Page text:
Uppsala University. "High Degree Of Antibiotic Resistance Found In Wild Arctic Birds." ScienceDaily. www.sciencedaily.com/releases/2008/01/080111100636.htm (accessed October 22, 2014).

Share This



More Plants & Animals News

Wednesday, October 22, 2014

Featured Research

from universities, journals, and other organizations


Featured Videos

from AP, Reuters, AFP, and other news services

Cadaver Dogs Aid Search for More Victims of Suspected Indiana Serial Killer

Cadaver Dogs Aid Search for More Victims of Suspected Indiana Serial Killer

Reuters - US Online Video (Oct. 21, 2014) — Police in Gary, Indiana are using cadaver dogs to search for more victims after a suspected serial killer confessed to killing at least seven women. Linda So reports. Video provided by Reuters
Powered by NewsLook.com
White Lion Cubs Unveiled to the Public

White Lion Cubs Unveiled to the Public

Reuters - Light News Video Online (Oct. 21, 2014) — Visitors to Belgrade zoo meet a pair of three-week-old lion cubs for the first time. Tara Cleary reports. Video provided by Reuters
Powered by NewsLook.com
'Cadaver Dog' Sniffs out Human Remains

'Cadaver Dog' Sniffs out Human Remains

AP (Oct. 21, 2014) — Where's a body buried? Buster's nose can often tell you. He's a cadaver dog, specially trained to find human remains and increasingly being used by law enforcement and accepted in courts. These dogs are helping solve even decades-old mysteries. (Oct. 21) Video provided by AP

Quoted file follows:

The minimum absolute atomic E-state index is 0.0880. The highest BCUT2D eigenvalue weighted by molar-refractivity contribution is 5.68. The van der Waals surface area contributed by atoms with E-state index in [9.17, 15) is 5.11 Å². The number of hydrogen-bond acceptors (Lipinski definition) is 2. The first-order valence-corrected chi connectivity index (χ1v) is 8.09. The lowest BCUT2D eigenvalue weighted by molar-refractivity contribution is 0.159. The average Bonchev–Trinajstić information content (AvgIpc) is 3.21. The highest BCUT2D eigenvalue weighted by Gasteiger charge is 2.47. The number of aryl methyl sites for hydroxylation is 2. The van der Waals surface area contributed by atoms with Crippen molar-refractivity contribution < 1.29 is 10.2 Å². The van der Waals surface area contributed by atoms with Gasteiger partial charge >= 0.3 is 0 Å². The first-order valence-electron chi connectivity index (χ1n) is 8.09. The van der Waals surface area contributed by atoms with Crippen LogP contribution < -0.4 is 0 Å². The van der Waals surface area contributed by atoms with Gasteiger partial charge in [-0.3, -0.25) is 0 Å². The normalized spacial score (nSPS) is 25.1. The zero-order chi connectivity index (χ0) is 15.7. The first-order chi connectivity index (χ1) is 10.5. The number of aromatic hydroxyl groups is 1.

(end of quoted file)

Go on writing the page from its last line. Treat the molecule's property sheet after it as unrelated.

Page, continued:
Powered by NewsLook.com
White Lion Cubs Born in Belgrade Zoo

White Lion Cubs Born in Belgrade Zoo

AFP (Oct. 20, 2014) — Two white lion cubs, an extremely rare subspecies of the African lion, were recently born at Belgrade Zoo. They are being bottle fed by zoo keepers after they were rejected by their mother after birth. Duration: 00:42 Video provided by AFP
Powered by NewsLook.com

Search ScienceDaily

Number of stories in archives: 140,361

Find with keyword(s):
 
Enter a keyword or phrase to search ScienceDaily for related topics and research stories.

Save/Print:
Share:  

Breaking News:

Strange & Offbeat Stories

 

Plants & Animals

Earth & Climate

Fossils & Ruins

In Other News

... from NewsDaily.com

Science News

Health News

Environment News

Technology News



Save/Print:
Share:  

Free Subscriptions


Get the latest science news with ScienceDaily's free email newsletters, updated daily and weekly. Or view hourly updated newsfeeds in your RSS reader:

Get Social & Mobile


Keep up to date with the latest news from ScienceDaily via social networks and mobile apps:

Have Feedback?


Tell us what you think of ScienceDaily -- we welcome both positive and negative comments. Have any problems using the site? Questions?
Mobile iPhone Android Web
Follow Facebook Twitter Google+
Subscribe RSS Feeds Email Newsletters
Latest Headlines Health & Medicine Mind & Brain Space & Time Matter & Energy Computers & Math Plants & Animals Earth & Climate Fossils & Ruins